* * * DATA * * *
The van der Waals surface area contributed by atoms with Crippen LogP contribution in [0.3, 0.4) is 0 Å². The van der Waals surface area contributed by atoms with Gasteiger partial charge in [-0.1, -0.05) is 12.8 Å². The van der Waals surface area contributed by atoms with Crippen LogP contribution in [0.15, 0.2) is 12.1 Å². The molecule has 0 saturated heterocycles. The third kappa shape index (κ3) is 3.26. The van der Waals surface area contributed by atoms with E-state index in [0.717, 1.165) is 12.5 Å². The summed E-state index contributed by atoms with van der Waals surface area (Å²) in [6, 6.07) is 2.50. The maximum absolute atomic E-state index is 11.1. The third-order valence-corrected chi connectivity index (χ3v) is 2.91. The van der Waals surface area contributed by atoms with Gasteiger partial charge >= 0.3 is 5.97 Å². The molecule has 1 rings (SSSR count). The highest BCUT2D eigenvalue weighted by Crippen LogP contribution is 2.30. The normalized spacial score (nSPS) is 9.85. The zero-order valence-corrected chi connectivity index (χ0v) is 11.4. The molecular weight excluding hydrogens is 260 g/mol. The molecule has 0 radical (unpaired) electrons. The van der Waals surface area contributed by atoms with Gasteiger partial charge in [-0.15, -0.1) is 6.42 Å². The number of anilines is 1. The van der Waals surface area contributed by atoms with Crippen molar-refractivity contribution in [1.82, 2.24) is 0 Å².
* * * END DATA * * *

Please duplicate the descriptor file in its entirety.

The van der Waals surface area contributed by atoms with Crippen LogP contribution in [0.3, 0.4) is 0 Å². The van der Waals surface area contributed by atoms with Gasteiger partial charge in [-0.1, -0.05) is 12.8 Å². The van der Waals surface area contributed by atoms with Crippen LogP contribution in [0.15, 0.2) is 12.1 Å². The molecule has 0 saturated heterocycles. The third kappa shape index (κ3) is 3.26. The van der Waals surface area contributed by atoms with E-state index in [0.717, 1.165) is 12.5 Å². The summed E-state index contributed by atoms with van der Waals surface area (Å²) in [6, 6.07) is 2.50. The maximum absolute atomic E-state index is 11.1. The third-order valence-corrected chi connectivity index (χ3v) is 2.91. The van der Waals surface area contributed by atoms with Gasteiger partial charge >= 0.3 is 5.97 Å². The molecule has 1 rings (SSSR count). The highest BCUT2D eigenvalue weighted by Crippen LogP contribution is 2.30. The normalized spacial score (nSPS) is 9.85. The zero-order valence-corrected chi connectivity index (χ0v) is 11.4. The molecular weight excluding hydrogens is 260 g/mol. The molecule has 0 radical (unpaired) electrons. The van der Waals surface area contributed by atoms with Gasteiger partial charge in [-0.15, -0.1) is 6.42 Å². The number of anilines is 1. The van der Waals surface area contributed by atoms with Crippen molar-refractivity contribution in [1.82, 2.24) is 0 Å².